Power solar panel by flashlight

So, i just bought 10w solar panel
Just for…researching :stuck_out_tongue:
It is rated 17v 0.55A
Since it’s night now so i just power it by my olight x7, go on turbo(9000 lumen), the voltage output is quite legit(18.8V), but the current is very low( about 0.1-0.2A), so the solar panel can’t do anything now
I will test it tomorow, at day, under sun, but do any of you think what’s wrong with my test
Pretty sure 9000 lumen can do something

One of my theory is the lacking of UV light, but, who knows?

Have several lights around the house with little solar panels
When I am up early and it was raining the day before it is funny to shine on one with a flashlight and see it work for a little while, but it is very inefficient but will try with a UV light next time (well now with longer days they all work in the morning so this might take a while. :wink: )

so, with the same brightness to my nake eye, will the output power be different between sunlight and flashlight?

“Multiplying the figure of 1050 watts per square metre by 93 lumens per watt indicates that bright sunlight provides an illuminance of approximately 98 000 lux (lumens per square meter) on a perpendicular surface at sea level.”

That’s quite a bit more than your 9k lumen light…
What are the dimensions of your solar panel?
Not sure if there is any difference from the broadband light source of the sun vs. the very narrowband light source of an led flashlight.

Try a 10k lumen incandescent spotlight and see if that works better… :smiling_imp:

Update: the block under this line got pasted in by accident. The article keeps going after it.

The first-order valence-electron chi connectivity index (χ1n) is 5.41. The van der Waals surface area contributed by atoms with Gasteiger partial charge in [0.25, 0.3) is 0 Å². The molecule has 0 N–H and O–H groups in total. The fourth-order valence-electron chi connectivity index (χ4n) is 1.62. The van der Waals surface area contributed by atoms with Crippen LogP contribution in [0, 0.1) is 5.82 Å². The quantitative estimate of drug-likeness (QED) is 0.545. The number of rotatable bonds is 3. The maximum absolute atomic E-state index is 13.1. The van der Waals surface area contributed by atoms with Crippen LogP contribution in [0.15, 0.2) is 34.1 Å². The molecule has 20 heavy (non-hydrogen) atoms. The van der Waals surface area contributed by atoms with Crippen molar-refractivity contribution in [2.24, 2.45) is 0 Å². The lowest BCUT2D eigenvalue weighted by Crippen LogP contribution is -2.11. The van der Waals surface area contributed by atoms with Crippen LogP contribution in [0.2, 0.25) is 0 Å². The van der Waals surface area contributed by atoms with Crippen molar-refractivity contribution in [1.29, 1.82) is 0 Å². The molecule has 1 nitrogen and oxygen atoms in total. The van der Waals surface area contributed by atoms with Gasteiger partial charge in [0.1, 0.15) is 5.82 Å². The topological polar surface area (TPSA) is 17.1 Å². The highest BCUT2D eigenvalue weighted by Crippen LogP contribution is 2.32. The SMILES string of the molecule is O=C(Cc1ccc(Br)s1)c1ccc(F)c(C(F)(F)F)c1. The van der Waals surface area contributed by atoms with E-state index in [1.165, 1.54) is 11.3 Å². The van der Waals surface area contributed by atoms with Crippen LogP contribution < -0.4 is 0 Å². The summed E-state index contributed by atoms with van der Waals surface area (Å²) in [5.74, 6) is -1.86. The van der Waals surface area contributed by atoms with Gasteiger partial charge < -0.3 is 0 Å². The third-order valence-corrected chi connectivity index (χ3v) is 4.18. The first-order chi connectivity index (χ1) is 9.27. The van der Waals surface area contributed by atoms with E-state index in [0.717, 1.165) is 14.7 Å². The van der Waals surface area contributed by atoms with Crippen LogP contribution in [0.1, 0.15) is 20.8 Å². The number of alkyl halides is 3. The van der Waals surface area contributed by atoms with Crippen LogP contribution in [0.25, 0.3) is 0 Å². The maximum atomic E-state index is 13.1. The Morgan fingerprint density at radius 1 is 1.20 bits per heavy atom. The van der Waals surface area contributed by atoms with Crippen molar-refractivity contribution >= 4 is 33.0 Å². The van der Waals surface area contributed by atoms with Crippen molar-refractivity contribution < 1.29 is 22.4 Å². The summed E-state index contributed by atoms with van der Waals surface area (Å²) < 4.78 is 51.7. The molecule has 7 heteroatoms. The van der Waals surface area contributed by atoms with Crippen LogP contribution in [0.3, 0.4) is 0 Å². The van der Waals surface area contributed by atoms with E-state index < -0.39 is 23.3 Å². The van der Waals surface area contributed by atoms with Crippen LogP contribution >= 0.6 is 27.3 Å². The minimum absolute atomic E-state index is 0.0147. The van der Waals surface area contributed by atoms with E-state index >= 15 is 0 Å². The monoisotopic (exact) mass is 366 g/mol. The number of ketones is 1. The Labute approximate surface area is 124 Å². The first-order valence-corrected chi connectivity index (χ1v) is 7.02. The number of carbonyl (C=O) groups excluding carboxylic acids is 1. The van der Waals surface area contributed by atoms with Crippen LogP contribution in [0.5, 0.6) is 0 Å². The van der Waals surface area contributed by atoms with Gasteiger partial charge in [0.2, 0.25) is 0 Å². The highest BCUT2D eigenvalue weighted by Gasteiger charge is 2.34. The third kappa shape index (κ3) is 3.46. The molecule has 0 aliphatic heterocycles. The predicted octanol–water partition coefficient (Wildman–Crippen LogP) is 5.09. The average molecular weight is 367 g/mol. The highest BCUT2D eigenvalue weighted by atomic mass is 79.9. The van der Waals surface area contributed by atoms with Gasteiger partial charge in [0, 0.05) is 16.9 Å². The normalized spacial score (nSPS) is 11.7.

(solar panel with hole burned through…)

If the flashlight is close to the panel you can easily get 100000lux which is the rough equivalent of sunlight, but the spectrum does make a difference. In Si solar panels all photons with wavelength less than about 1100nm (corresponding to the ~1.1ev band gap of Si) is absorbed and, ideally, leads to one electron per photon in the current. The LED spectrum lacks the IR region, UV region, and some parts in the visible. So you won’t get as much current from a flashlight as from the sun if the illumination intensity (lux) is the same.

okay, i will test it tomorow, under sunlight

I’m confused.

I love solar panels and often use them to charge my cells.

but let me get this straight.

(a) You want to make a solar powered flashlight?

Well I guess you can get it to work, but best during the middle of the day and in the light (d you see see any problems with this) :wink:

If your not trying (a) above then just use the solar power to charge the cells (when they are not needed, aka the middle of the day) and use flashlight in the dark (much more effective this way :wink: ) and then it is a beautiful marriage. :slight_smile:

’oogled that for you

And if you want to make your own spectra, here’s the kit tool:


For example: SpectralWorkbench

SpectralWorkbench is the BLF Special AAA flashlight

Thank you very much, you guys are such infomative
I just tested it under sunlight, yeah, it has much more power, the output is 21V, and the current when short circuit is about 0.4-0.5A
Now i know what will i do next

No, it was just experiment, too see how strong is sunlight compare to flashlight, and the effect of unseenable wavelength to SolarPanel

One thing i don’t understand
I once visted a solar panel factory, and i saw them test the panel in room, by a xenon light( i guess), not under sunlight, i don’t know how can they sure about their quality if they don’t check under sunlight

Xenon puts out a spectrum closer to sunlight than the other types of light.
First they test with sunlight, then test with xenon, observe the % difference in power,
and use that known information going forward so all future tests can be done with xenon, adjusting for % difference to sunlight.

Step 1. Power solar panel using flashlight
Step 2. Use solar panel to charge flashlight
Step 3. ?
Step 4. Free energy?

Step 3. (chainsaws!, explosions!, danger!)